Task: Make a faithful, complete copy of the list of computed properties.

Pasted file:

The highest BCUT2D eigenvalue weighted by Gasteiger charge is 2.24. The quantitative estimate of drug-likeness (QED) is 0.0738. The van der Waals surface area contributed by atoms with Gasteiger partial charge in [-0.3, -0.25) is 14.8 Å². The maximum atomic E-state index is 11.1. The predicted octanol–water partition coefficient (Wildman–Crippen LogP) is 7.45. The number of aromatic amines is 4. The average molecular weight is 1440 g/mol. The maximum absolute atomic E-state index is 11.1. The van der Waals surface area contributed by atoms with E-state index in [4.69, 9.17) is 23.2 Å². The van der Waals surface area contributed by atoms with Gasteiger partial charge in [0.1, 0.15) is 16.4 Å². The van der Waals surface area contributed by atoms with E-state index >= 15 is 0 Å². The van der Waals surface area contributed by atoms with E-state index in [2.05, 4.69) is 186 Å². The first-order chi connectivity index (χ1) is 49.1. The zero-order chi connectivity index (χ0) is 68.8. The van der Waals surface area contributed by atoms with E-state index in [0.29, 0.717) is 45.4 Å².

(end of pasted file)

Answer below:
The highest BCUT2D eigenvalue weighted by Gasteiger charge is 2.24. The quantitative estimate of drug-likeness (QED) is 0.0738. The van der Waals surface area contributed by atoms with Gasteiger partial charge in [-0.3, -0.25) is 14.8 Å². The maximum atomic E-state index is 11.1. The predicted octanol–water partition coefficient (Wildman–Crippen LogP) is 7.45. The number of aromatic amines is 4. The average molecular weight is 1440 g/mol. The maximum absolute atomic E-state index is 11.1. The van der Waals surface area contributed by atoms with E-state index in [4.69, 9.17) is 23.2 Å². The van der Waals surface area contributed by atoms with Gasteiger partial charge in [0.1, 0.15) is 16.4 Å². The van der Waals surface area contributed by atoms with E-state index >= 15 is 0 Å². The van der Waals surface area contributed by atoms with E-state index in [2.05, 4.69) is 186 Å². The first-order chi connectivity index (χ1) is 49.1. The zero-order chi connectivity index (χ0) is 68.8. The van der Waals surface area contributed by atoms with E-state index in [0.29, 0.717) is 45.4 Å².